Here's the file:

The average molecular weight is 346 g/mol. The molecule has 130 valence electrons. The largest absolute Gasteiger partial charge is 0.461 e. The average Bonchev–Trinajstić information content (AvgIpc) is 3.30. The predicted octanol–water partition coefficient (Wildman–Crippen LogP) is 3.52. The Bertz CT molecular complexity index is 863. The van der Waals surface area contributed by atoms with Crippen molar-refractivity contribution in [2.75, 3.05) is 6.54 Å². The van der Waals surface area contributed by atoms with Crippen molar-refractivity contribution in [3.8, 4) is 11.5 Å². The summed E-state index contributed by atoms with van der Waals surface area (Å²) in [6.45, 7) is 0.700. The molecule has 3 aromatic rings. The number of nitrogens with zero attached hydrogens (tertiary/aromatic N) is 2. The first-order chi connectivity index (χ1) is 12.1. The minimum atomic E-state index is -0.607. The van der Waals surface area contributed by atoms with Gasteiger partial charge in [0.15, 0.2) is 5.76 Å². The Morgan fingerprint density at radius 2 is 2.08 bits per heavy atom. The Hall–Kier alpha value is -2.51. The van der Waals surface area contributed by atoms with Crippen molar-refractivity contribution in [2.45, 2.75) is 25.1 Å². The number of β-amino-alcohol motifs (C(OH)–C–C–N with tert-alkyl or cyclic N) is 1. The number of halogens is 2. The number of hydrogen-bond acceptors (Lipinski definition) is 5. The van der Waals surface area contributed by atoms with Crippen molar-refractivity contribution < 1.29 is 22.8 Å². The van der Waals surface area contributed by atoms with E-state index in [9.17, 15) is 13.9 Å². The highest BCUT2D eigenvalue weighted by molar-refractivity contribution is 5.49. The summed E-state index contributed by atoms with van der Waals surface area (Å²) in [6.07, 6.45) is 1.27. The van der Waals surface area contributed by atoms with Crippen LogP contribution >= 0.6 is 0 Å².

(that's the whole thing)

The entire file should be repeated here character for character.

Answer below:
The average molecular weight is 346 g/mol. The molecule has 130 valence electrons. The largest absolute Gasteiger partial charge is 0.461 e. The average Bonchev–Trinajstić information content (AvgIpc) is 3.30. The predicted octanol–water partition coefficient (Wildman–Crippen LogP) is 3.52. The Bertz CT molecular complexity index is 863. The van der Waals surface area contributed by atoms with Crippen molar-refractivity contribution in [2.75, 3.05) is 6.54 Å². The van der Waals surface area contributed by atoms with Crippen molar-refractivity contribution in [3.8, 4) is 11.5 Å². The summed E-state index contributed by atoms with van der Waals surface area (Å²) in [6.45, 7) is 0.700. The molecule has 3 aromatic rings. The number of nitrogens with zero attached hydrogens (tertiary/aromatic N) is 2. The first-order chi connectivity index (χ1) is 12.1. The minimum atomic E-state index is -0.607. The van der Waals surface area contributed by atoms with Gasteiger partial charge in [0.15, 0.2) is 5.76 Å². The Morgan fingerprint density at radius 2 is 2.08 bits per heavy atom. The Hall–Kier alpha value is -2.51. The van der Waals surface area contributed by atoms with Crippen molar-refractivity contribution in [2.45, 2.75) is 25.1 Å². The number of β-amino-alcohol motifs (C(OH)–C–C–N with tert-alkyl or cyclic N) is 1. The number of halogens is 2. The number of hydrogen-bond acceptors (Lipinski definition) is 5. The van der Waals surface area contributed by atoms with Crippen molar-refractivity contribution < 1.29 is 22.8 Å². The van der Waals surface area contributed by atoms with E-state index in [9.17, 15) is 13.9 Å². The highest BCUT2D eigenvalue weighted by molar-refractivity contribution is 5.49. The summed E-state index contributed by atoms with van der Waals surface area (Å²) in [6.07, 6.45) is 1.27. The van der Waals surface area contributed by atoms with Crippen LogP contribution >= 0.6 is 0 Å².